Suffice to say, the Association Croatian Diasporan Voice never received an acknowledgement of receipt of that letter, nor an indication that matters of complaint raised in the letter would duly (and hopefully independently) be investigated, nor asked to provide evidence and other corroboration for the complaints. However, reliable sources, Mr John Davor Ovcaric from Melbourne (a co-signatory of the letter to the President of Croatia), for example, reveal that he had been told that Mr Jozo Brkic, the president’s adviser and one of the organisers of her visiting the Croatian diaspora in Australia, who was one of those implicated in the letter of complaint to the president for apparent activities causing concern, had a copy of the very same letter, which he could only have been given by the president’s office, and showed it to people in Australia. This resulted in insults being waged against the letter writers from several junctures! The culture of fear of reprisals arising from making sincere complaints is alive in the Office of the President of Croatia. It is fortunate that those who wrote the letter of complaint live in Australia and cherish the value of contributing positively to freedom and democracy and are not discouraged by the foul lack of respect towards citizens evidently coming out of the Croatian President’s Office in this instance.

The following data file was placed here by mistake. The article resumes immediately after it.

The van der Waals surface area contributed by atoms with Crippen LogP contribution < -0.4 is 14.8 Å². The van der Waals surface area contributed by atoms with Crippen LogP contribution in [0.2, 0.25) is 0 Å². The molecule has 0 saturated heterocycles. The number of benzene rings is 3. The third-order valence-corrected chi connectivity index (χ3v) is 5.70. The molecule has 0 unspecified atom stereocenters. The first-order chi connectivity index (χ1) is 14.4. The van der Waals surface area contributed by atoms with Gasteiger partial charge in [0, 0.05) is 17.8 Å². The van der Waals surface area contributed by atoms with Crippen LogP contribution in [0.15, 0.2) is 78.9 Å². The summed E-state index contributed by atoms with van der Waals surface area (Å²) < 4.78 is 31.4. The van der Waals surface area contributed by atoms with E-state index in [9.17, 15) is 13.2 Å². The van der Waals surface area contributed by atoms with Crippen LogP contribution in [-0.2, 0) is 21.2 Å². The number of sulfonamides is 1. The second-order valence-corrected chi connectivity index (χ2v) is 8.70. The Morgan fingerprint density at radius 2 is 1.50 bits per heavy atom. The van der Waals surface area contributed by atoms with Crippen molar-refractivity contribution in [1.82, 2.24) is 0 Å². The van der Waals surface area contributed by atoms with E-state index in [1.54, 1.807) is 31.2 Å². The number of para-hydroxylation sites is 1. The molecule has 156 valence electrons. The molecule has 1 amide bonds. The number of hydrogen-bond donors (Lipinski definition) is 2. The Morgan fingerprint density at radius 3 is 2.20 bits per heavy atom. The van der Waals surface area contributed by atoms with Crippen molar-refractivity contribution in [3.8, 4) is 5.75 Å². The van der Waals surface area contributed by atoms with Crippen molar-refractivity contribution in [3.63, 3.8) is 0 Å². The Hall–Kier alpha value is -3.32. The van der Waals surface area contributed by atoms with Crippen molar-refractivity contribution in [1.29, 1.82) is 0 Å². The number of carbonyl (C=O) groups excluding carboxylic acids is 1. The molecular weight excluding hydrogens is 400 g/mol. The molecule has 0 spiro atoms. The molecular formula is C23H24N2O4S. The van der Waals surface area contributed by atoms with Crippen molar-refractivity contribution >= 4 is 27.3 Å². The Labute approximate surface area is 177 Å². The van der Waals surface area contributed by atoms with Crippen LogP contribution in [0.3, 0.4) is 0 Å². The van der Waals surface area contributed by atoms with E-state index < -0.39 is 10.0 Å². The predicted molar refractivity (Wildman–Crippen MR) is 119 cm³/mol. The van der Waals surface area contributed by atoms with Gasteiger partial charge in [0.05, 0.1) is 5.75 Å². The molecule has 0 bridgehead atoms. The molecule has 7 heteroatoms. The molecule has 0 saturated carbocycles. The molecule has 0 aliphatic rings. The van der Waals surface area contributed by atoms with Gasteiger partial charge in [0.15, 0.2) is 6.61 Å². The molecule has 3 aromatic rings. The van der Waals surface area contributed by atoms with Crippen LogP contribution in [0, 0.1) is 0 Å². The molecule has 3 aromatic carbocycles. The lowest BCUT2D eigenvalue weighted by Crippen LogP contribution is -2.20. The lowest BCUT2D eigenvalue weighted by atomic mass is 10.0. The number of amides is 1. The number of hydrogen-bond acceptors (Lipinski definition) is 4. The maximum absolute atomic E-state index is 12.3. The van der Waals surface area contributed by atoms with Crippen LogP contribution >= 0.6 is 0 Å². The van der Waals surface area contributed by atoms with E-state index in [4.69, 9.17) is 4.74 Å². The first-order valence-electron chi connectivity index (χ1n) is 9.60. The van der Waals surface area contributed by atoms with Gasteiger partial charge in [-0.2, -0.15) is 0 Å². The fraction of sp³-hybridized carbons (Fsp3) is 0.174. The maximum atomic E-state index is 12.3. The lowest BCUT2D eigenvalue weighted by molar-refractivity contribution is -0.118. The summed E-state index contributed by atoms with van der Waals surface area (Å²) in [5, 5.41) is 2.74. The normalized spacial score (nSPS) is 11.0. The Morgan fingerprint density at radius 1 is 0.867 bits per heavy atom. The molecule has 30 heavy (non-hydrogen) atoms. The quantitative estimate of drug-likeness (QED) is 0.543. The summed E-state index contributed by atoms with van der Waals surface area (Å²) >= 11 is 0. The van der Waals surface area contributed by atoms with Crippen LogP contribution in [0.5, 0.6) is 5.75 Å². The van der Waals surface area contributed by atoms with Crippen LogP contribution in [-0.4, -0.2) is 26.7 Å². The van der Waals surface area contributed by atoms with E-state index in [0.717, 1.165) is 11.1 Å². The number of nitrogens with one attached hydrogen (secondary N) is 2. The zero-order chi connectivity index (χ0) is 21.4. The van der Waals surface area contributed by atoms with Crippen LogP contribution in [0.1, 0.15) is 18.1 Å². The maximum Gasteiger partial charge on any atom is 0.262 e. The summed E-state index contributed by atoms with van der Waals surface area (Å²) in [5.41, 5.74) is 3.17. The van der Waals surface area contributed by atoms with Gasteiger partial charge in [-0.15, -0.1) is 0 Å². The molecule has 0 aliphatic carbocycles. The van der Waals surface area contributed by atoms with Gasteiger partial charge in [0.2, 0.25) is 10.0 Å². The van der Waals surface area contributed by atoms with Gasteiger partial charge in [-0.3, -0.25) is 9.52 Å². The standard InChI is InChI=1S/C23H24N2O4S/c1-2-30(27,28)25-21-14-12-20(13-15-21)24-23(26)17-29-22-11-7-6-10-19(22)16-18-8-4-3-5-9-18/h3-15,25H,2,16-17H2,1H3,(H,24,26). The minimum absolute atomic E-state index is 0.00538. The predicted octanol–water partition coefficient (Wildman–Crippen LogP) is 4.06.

I am not saying here that the person/s implicated in a letter of complaint don’t have a right to see such a letter with view to contributing to a resolution of the complaint, but to use the letter with view to discrediting and insulting those who wrote the complaint and ignoring the writers of the complaint completely, is utterly despicable; on both the democracy and human sides. This is only one example of the vast pits of democracy in Croatia and showing them up is a duty of all citizens who strive to live in and contribute to full democracy. Those who know the beauty of democracy practiced via complaints mechanisms know or should know only too well that complaints may or may not be resolved to the complainant’s favour. The results of investigating specific matters in a complaint are an individual matter but the complaint’s mechanisms are a national one and of national importance. It would seem that the Office of the President of Croatia fails to recognise that fact of democracy and one wonders why? To protect the individuals serving as advisors, perhaps, regardless of the fact that their actions may be against the national interests of installing and practicing that which is a linchpin of democracy: freedom from fear of reprisals! Ina Vukic